Cherwell District Council election: Conservatives cling to power with a majority of just two after losing five seats

Leader Barry Wood admits Cherwell District Council could look to “tweak policies” in response

By Andy Mitchell, Local Democracy Reporter
Friday, 6th May 2022, 6:21 pm
Updated Friday, 13th May 2022, 11:52 am
The Tories lost five seats – three to the Liberal Democrats, who also took a post vacated by a Conservative, one to Labour and one to the Green Party – in results that reflected the tough time the party endured in West Oxfordshire overnight.
The Tories lost five seats – three to the Liberal Democrats, who also took a post vacated by a Conservative, one to Labour and one to the Green Party – in results that reflected the tough time the party endured in West Oxfordshire overnight.

Leader Barry Wood admits Cherwell District Council could look to “tweak policies” in response to the Conservatives clinging to power with a majority of just two.

The Tories lost five seats – three to the Liberal Democrats, who also took a post vacated by a Conservative, one to Labour and one to the Green Party – in results that reflected the tough time the party endured in West Oxfordshire overnight.

It means the Conservatives have gone from being one seat short of a two-thirds majority on the council to having the most slender of buffers, holding 25 seats on the 48-strong authority.

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The count for Cherwell District Council elections was held at Spiceball Leisure Centre (photo from Cherwell District Council Tweet)

There was never any real risk of the balance tipping with strong Tory performances in the other six seats that they did hold but while Cllr Wood, who comfortably defended his Fringford & Heyfords berth, seemed unflustered, he indicated there would be a pause for thought.

“The horrible truth about this business is that you lose good people through no fault of their own,” he said.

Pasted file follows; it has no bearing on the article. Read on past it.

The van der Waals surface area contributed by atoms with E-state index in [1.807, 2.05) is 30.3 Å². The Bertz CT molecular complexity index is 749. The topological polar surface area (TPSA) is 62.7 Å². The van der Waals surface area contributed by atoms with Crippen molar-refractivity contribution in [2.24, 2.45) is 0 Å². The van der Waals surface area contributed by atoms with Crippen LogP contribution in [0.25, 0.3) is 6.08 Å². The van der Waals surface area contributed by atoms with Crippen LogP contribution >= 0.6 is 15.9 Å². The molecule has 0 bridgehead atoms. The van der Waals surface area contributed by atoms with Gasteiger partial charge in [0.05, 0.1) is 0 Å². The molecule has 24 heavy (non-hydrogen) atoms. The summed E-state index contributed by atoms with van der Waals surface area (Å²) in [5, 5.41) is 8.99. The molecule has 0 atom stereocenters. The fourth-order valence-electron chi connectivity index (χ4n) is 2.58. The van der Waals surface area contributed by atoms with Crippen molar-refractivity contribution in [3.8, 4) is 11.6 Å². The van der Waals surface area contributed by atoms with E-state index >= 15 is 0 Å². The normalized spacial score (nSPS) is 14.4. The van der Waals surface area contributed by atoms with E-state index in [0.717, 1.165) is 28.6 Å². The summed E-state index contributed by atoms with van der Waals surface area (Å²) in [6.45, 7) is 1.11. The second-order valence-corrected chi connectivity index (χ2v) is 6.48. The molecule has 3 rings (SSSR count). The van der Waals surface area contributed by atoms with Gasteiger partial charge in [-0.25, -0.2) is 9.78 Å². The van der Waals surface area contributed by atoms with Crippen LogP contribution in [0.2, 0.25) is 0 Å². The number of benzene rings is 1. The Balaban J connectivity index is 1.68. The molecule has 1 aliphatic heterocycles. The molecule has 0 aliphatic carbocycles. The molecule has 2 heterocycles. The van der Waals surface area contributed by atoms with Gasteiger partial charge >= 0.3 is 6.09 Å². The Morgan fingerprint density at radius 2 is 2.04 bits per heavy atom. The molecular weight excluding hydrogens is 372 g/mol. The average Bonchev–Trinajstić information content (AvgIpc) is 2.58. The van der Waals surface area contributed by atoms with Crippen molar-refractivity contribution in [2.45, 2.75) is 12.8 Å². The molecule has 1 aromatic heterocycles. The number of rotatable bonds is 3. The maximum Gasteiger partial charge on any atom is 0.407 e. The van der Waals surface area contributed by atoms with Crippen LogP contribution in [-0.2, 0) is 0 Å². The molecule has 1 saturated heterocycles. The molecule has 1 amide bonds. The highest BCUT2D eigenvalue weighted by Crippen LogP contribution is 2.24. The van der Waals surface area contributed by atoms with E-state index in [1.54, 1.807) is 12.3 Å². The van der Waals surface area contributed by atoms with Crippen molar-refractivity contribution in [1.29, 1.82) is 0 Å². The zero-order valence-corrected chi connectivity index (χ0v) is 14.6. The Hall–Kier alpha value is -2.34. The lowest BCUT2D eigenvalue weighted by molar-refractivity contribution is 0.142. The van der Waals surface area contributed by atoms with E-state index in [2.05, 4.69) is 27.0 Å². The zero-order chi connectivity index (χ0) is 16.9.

“They don’t lose elections because they are duffers, they lose because the wind changes. We have a good set of councillors, we now need to wait and hope that the wind changes back the other way.

“There is a subset here about listening to people and making sure we are not living in some sort of ivory tower, making sure we are in touch with what our local residents want. We will be double checking on all of that.

“I think we are (in touch) but it doesn’t mean you can’t check, making sure you have the same priorities as the electorate. We have put some energy into that.

“I don’t think it will be business as usual exactly, it never is to be honest.

"Any organisation should look to continuously refresh and improve. We certainly always do that but I think there is a prospect that we will look to tweak policies, double checking that we are on the right track with the people we represent.”

He added that the focus remained on “providing good quality, efficient services for the people of this district” without hiking taxes, stating his belief that the Tories could not allow themselves to be “blown off course”.

Two high-profile Tory scalps were Tony Ilott, Cherwell's lead member for finance and governance, and district stalwart David Hughes.

Eddie Reeves, leader of the opposition at Oxfordshire County Council and Conservative colleague Donna Ford came in to successfully defend Deddington and Bicester East, respectively.

Labour newcomer Chuk Okeke, who is understood to be the first black, Asian and minority ethnic candidate to claim a seat in Cherwell, successfully held Banbury Cross & Neithrop, while Liberal Democrats David Hingley (Adderbury, Bloxham and Bodicote) and Chris Pruden (Bicester South & Ambrosden) overturned Tory seats with massive majorities of 899 and 750 votes, respectively.

Labour now hold 10 seats (+1), the Liberal Democrats seven (+4) and the Green Party two (+1). John Broad won his seat again to ensure there remain four independent members.